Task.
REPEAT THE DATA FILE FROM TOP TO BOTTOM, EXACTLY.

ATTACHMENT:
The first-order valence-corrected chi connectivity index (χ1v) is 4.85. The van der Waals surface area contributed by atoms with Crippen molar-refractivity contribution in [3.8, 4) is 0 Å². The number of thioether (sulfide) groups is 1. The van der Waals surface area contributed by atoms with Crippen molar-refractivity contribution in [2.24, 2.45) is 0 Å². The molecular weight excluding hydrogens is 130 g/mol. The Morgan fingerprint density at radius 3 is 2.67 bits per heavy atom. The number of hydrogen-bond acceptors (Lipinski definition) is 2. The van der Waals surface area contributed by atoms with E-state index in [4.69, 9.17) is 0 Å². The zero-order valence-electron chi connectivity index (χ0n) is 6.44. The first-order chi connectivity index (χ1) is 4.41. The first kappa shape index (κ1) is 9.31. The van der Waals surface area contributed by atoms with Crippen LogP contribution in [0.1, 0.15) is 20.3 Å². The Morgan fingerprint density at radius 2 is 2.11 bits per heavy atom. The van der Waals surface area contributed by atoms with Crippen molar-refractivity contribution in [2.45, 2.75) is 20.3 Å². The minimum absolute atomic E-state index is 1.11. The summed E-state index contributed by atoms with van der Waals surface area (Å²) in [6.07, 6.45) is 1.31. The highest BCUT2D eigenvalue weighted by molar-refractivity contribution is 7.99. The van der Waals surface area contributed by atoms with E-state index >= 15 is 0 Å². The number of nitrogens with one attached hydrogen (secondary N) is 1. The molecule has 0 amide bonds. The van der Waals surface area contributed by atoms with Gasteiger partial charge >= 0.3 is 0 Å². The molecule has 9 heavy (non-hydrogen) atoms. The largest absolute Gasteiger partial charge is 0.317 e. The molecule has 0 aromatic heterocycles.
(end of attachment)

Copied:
The first-order valence-corrected chi connectivity index (χ1v) is 4.85. The van der Waals surface area contributed by atoms with Crippen molar-refractivity contribution in [3.8, 4) is 0 Å². The number of thioether (sulfide) groups is 1. The van der Waals surface area contributed by atoms with Crippen molar-refractivity contribution in [2.24, 2.45) is 0 Å². The molecular weight excluding hydrogens is 130 g/mol. The Morgan fingerprint density at radius 3 is 2.67 bits per heavy atom. The number of hydrogen-bond acceptors (Lipinski definition) is 2. The van der Waals surface area contributed by atoms with E-state index in [4.69, 9.17) is 0 Å². The zero-order valence-electron chi connectivity index (χ0n) is 6.44. The first-order chi connectivity index (χ1) is 4.41. The first kappa shape index (κ1) is 9.31. The van der Waals surface area contributed by atoms with Crippen LogP contribution in [0.1, 0.15) is 20.3 Å². The Morgan fingerprint density at radius 2 is 2.11 bits per heavy atom. The van der Waals surface area contributed by atoms with Crippen molar-refractivity contribution in [2.45, 2.75) is 20.3 Å². The minimum absolute atomic E-state index is 1.11. The summed E-state index contributed by atoms with van der Waals surface area (Å²) in [6.07, 6.45) is 1.31. The highest BCUT2D eigenvalue weighted by molar-refractivity contribution is 7.99. The van der Waals surface area contributed by atoms with E-state index >= 15 is 0 Å². The number of nitrogens with one attached hydrogen (secondary N) is 1. The molecule has 0 amide bonds. The van der Waals surface area contributed by atoms with Gasteiger partial charge >= 0.3 is 0 Å². The molecule has 9 heavy (non-hydrogen) atoms. The largest absolute Gasteiger partial charge is 0.317 e. The molecule has 0 aromatic heterocycles.